Hollywood and the adjacent music industry are notorious for their ethical compromises and refusal to hold their own accountable. While celebrities are called out more and more often for their misdemeanours, highly beloved performers often don’t bear the brunt of criticism. Whilst celebrities such as Kanye West have made offensive comments that demonstrate questionable morality, beloved artists such as Beyoncé, touted for their activist actions, have also made decisions that need to be called out.
Beyoncé recently became the artist with the most Grammy wins of all time, following the 2023 edition of the ceremony , and in her speech, she thanked the queer community. Ironically, Beyoncé had also performed her first full concert in several years just days before, at a resort in Dubai. Perhaps at first glance this doesn’t seem problematic, but if you note that homosexuality is not only illegal in the United Arab Emirates, but is considered a crime punishable by death, her words at the Grammys feel hypocritical. Furthermore, it is reported that she notably didn’t perform any songs from her most recent album, Renaissance, which celebrates underappreciated Black and LGBTQ+ artists. So what caused this discrepancy between the artist’s words and actions? One possibility –– Beyoncé reportedly earned [number] per minute during her show in Dubai, landing at a whopping $24 million total. Perhaps this is the vice that led to compromised morals. Beyoncé also has a net worth of around $500 million, in addition to her Renaissance world tour beginning in May meaning that perhaps she didn’t need the extra cash.
The most unnerving tenant of celebrity hypocrisy is the tendency for celebrities to build reputations upon their “support” and allyship for particular causes, while engaging in actions which demonstrate the inverse ideology.
Beyoncé is not the only artist to compromise her morals at the expense of profits. Ricky Gervais famously scolded Hollywood’s finest at the Golden Globes in 2020, saying “Well, you say you’re woke but the companies you work for in China — unbelievable. Apple, Amazon, Disney. If ISIS started a streaming service you’d call your agent, wouldn’t you?” in reference to creatives working for companies that engage in slave labour. He then went further, “So if you do win an award tonight, don’t use it as a platform to make a political speech. You’re in no position to lecture the public about anything. You know nothing about the real world,” Gervais’ comments strike home an uncomfortable yet accurate truth: our most celebrated and respected performers often attempt to use their platforms to advocate for social justice yet don’t take their own moral advice when it comes to contracts and profit-making decisions. The discomfort held by the celebrities in the audience holds testament to the unavoidable elephant in the room – that most of them were guilty of Gervais’ criticism. Yet even, despite Gervais’ outcry, he himself is guilty of making anti-trans comments as part of comedy routines –– even those who are prepared to speak out and demonstrate awareness are culpable.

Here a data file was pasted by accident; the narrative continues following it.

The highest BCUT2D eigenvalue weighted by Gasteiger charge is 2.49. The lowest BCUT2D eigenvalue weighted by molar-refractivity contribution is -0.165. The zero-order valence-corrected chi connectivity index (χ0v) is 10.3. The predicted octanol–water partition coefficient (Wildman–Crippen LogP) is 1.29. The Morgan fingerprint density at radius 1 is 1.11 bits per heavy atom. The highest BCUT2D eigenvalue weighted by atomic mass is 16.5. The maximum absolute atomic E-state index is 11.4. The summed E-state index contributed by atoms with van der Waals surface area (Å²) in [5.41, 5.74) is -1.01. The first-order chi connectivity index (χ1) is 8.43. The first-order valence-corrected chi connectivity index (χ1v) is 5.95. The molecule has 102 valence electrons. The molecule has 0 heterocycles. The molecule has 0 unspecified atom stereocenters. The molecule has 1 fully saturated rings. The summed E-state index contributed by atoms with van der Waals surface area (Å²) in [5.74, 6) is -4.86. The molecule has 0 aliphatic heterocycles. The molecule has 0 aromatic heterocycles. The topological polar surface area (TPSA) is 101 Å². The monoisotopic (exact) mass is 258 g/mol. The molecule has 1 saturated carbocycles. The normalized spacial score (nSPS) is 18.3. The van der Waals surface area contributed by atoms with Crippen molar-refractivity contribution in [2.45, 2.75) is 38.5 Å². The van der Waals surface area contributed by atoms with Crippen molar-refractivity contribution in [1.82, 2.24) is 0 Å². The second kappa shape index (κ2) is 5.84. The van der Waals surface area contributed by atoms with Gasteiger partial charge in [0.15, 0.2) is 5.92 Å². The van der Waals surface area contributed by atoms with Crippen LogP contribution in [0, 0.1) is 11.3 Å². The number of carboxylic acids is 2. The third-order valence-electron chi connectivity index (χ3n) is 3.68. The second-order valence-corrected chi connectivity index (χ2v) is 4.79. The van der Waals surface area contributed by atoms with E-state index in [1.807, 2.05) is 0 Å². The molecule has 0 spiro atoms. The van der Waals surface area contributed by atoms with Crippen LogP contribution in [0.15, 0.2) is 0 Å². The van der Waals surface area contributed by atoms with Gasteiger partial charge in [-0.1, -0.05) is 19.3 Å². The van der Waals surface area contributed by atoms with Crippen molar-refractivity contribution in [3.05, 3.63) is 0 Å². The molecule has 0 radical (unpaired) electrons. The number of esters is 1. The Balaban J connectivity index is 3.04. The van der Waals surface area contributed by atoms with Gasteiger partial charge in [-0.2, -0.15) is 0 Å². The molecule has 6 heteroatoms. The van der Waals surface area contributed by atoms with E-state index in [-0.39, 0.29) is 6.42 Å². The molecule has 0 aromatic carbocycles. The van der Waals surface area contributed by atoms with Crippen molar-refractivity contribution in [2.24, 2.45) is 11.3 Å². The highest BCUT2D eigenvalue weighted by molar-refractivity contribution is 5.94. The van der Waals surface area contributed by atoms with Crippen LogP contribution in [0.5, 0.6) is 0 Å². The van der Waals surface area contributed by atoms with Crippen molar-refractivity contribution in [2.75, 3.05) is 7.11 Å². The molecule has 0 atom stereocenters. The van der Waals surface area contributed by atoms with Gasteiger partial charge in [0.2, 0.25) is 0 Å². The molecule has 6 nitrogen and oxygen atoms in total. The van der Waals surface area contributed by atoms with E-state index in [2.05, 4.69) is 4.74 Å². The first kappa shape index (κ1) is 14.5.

The most unnerving tenant of celebrity hypocrisy is the tendency for celebrities to build reputations upon their “support” and allyship for particular causes, while engaging in actions which demonstrate the inverse ideology. Leonardo DiCaprio, for example, is known as a climate warrior. His Instagram bio reads: “Actor and Environmentalist, “his acceptance speeches often come with warnings to protect the climate. However, he also takes private jets and vacations on carbon-intensive superyachts. Whilst it’s important for celebrities to use their platforms, when their rhetoric veers into lecturing and their actions don’t appear to match their causes, it feels a little off.
Whilst it’s important for celebrities to use their platforms, when their rhetoric veers into lecturing and their actions don’t appear to match their causes, it feels a little off.
So how should society react? Is cancellation the cure? Boycotting every one of these celebrities isn’t necessarily what I’m suggesting, however there is a fine line between ignorance and shunning –– accountability. If Beyoncé’s thanking of the queer community was a half-hearted attempt to apologise for her actions or counter them by reminding the public of her LGBTQ+ advocacy, arguably it isn’t enough. Allowing their action to be reduced to a few news articles reminds them that they are above making conscientious decisions. It seems that celebrities with the largest fan bases seem immune to criticism because their fans can become defensive of their actions. Cancel culture has created a rhetoric where fans have to believe that their icons are either flawless or are bad people when in reality people make mistakes and they can only grow if they improve upon them.
Celebrities, despite being incredibly vocal about certain issues, have historically had a propensity to compromise these morals in order to earn money. Whilst in all professions it’s no longer a rarity to not let financial incentives compromise behaviour, when celebrities create an image of themselves as “social justice warriors” it seems all the more hypocritical. factors and producers boycotted companies such as Apple and Amazon until treatment of their workers improved, positive change could occur. Similarly, if footballers and teams worth millions had been vocal about the ethical issues occurring in Qatar during the World Cup, then at the very least true solidarity could be established.
Whilst we can wait around for celebrities to take the stand that we all want, at the end of the day it’s up for the more morally-conscious individual to hold these celebrities accountable rather than putting on rose-tinted glasses and excusing the digressions of our favourites.